Self-Conscious Emotions and Fans

Self-Conscious Emotions and Fans

Julie of Partridge (Southern Illinois University, USA)
Copyright: © 2019 |Pages: 27
DOI: 10.4018/978-1-5225-8125-3.ch004

Abstract

This chapter provides background and context for the importance of self-conscious emotions, particularly shame, pride, and envy/jealousy, in understanding fan behaviors. Particular attention is provided to how self-conscious emotions are elicited, how they differ from basic emotions such as anger and joy, the adaptive and maladaptive purposes that they each serve, how social identity and vicarious experience are connected to self-conscious emotions, and how researchers can utilize these topics to better understand fans and fan behaviors.
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Introduction

Humans have the capacity to experience a wide variety of both positive and negative emotions. Emotions are generally thought to be functional for humans such that they help people adapt, engage, and survive within their environment (Lazarus, 1991; Tooby & Cosmides, 2008). For example, when an individual faces an obstacle to obtaining a goal, a common emotional response would be anger. This anger may serve as an impetus to confront (and ultimately remove) the obstacle. Emotions are generally believed to serve the important purpose of helping humans identify, organize and prioritize their behaviors in order to function effectively in response to numerous stimuli to which we are exposed (Keltner & Gross, 1999).

Emotions can also facilitate social functioning (Fischer & Manstead, 2018). Humans have a strong, innate need to maintain social relationships (Baumeister & Leary, 1995) and emotions can impact different social outcomes. The development and maintenance of relationships with others (i.e., social affiliation) often depends upon our ability to engage in appropriate emotional responses to our environment. Emotions may function as a means for strengthening the bond that individuals may feel within a social group and enhance loyalty to that group (Fischer & Manstead, 2018). Conversely, emotions may also be utilized to help a specific individual or ingroup establish themselves as a separate entity that competes with others for resources (i.e., social distancing). In other words, while humans want to be considered part of a social group, we also wish to establish and enhance our own social status. Humans recognize that different social groups may be competing for limited resources, and thus, being in a group with greater social status may be beneficial (Baldwin & Baccus, 2004; Muris & Meesters, 2014). For example, sport fans might want to establish themselves as a unique group and experience greater levels of self-esteem based on whether their favorite team has qualified for post-season play, as it indicates a greater level of success compared to all of the teams in a league as a whole. Moreover, the experience of group-based emotions has even been found to increase levels of ingroup identification (Kessler & Hollbach, 2005), making the study of group emotional responses important for sport fan behavior research. This is particularly true within the context of sport rivalry in which fans’ identity is often framed within a level of collective self-esteem based upon a team’s performance in relation to a rival (Berendt & Uhrich, 2016).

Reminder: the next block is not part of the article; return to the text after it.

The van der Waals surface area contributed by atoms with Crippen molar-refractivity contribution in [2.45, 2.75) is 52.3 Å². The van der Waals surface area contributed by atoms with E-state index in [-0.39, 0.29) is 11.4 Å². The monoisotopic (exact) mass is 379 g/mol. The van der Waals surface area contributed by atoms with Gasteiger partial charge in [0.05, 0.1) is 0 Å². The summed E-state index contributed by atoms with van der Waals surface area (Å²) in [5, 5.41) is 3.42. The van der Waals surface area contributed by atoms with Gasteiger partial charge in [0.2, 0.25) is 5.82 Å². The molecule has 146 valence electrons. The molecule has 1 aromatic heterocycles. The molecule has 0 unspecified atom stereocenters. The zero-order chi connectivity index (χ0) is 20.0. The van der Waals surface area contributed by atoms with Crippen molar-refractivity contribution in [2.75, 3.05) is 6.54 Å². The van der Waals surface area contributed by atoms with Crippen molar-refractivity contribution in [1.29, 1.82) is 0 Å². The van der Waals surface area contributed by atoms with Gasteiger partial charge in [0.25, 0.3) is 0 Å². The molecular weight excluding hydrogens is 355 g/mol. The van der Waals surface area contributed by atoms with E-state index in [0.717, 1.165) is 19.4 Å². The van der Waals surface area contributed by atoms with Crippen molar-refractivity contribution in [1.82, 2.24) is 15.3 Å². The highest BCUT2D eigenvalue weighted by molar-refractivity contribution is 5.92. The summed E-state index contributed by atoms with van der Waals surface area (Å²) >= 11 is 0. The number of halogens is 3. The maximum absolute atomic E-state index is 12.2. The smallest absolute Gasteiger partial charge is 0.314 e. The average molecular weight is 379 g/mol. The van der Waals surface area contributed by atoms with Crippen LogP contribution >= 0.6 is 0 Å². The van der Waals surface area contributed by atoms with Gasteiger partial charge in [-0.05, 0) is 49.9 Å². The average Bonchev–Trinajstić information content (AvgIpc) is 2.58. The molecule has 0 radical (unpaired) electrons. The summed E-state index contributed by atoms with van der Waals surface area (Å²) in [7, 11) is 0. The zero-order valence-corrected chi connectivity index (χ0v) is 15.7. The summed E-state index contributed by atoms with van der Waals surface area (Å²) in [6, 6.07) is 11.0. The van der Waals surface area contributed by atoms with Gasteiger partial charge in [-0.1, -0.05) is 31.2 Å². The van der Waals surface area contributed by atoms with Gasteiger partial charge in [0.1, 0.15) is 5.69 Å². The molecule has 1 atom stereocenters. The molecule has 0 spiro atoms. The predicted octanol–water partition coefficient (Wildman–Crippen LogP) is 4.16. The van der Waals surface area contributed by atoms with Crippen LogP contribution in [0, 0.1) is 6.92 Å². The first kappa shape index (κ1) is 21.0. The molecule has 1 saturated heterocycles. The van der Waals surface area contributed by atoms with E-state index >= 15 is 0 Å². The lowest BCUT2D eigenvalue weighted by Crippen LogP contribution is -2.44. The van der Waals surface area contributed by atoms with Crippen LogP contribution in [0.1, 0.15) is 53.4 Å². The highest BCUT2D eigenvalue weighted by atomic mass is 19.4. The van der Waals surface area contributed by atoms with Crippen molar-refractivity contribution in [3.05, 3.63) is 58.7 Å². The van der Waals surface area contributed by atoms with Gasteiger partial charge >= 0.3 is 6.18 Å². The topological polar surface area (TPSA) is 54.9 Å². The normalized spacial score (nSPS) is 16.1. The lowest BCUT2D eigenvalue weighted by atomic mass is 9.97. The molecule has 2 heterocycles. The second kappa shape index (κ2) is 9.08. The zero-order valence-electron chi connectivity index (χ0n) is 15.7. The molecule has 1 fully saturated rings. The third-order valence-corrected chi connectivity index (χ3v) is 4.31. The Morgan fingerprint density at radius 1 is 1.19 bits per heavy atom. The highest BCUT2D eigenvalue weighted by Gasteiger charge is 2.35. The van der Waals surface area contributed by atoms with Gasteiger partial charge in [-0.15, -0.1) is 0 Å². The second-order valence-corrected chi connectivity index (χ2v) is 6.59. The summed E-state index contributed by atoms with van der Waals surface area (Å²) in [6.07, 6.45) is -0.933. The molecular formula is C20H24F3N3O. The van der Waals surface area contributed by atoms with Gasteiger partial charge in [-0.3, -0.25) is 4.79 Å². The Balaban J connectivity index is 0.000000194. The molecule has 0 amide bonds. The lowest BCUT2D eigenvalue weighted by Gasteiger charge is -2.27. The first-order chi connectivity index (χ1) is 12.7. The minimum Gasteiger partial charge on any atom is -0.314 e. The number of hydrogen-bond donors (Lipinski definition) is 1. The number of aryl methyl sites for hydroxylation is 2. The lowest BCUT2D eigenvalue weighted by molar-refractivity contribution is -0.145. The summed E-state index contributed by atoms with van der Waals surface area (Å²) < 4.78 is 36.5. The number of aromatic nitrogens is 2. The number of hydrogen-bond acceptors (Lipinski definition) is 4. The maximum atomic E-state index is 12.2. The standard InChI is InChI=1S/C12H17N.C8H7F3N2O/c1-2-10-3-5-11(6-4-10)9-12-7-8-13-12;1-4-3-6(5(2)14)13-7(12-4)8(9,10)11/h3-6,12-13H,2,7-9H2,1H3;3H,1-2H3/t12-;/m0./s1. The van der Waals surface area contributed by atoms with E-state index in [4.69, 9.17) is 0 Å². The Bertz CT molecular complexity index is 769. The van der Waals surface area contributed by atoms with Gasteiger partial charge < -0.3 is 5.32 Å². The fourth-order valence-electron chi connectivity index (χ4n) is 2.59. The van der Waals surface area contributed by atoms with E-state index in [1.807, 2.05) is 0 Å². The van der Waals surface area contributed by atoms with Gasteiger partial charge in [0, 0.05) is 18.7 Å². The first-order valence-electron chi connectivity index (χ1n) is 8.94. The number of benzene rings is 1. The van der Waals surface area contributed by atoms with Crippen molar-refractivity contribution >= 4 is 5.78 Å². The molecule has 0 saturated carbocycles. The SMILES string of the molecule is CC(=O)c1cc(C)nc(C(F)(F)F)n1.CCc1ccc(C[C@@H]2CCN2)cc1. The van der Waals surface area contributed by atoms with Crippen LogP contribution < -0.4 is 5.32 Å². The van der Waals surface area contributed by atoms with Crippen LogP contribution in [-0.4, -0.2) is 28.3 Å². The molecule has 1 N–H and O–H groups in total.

Key Terms in this Chapter

Shame Coping: The act of processing the experience of shame through which an individual either acknowledges, magnifies, ignores, or addresses the source of a shaming event.

Shame: A highly social, yet self-directed emotion that occurs as a result of being devalued in the eyes of others.

Self-Conscious Emotions: Cognitively complex emotions involving self-awareness, self-representation, and self-evaluation of one’s own attributes or actions.

Vicarious Shame: The experiencing of an emotion by an individual based on the actions or experiences of an identified ingroup.

Jealousy: An emotion that occurs when one fears losing an important relationship to a rival.

Cognitive Appraisals: The experience of using one’s own motives and beliefs to interpret personal experiences and thus, emotional responses.

Hubris: Excessive levels of positive self-esteem centered around egoism.

Authentic Pride: Occurs when one makes a positive evaluation of his/her own achievements.

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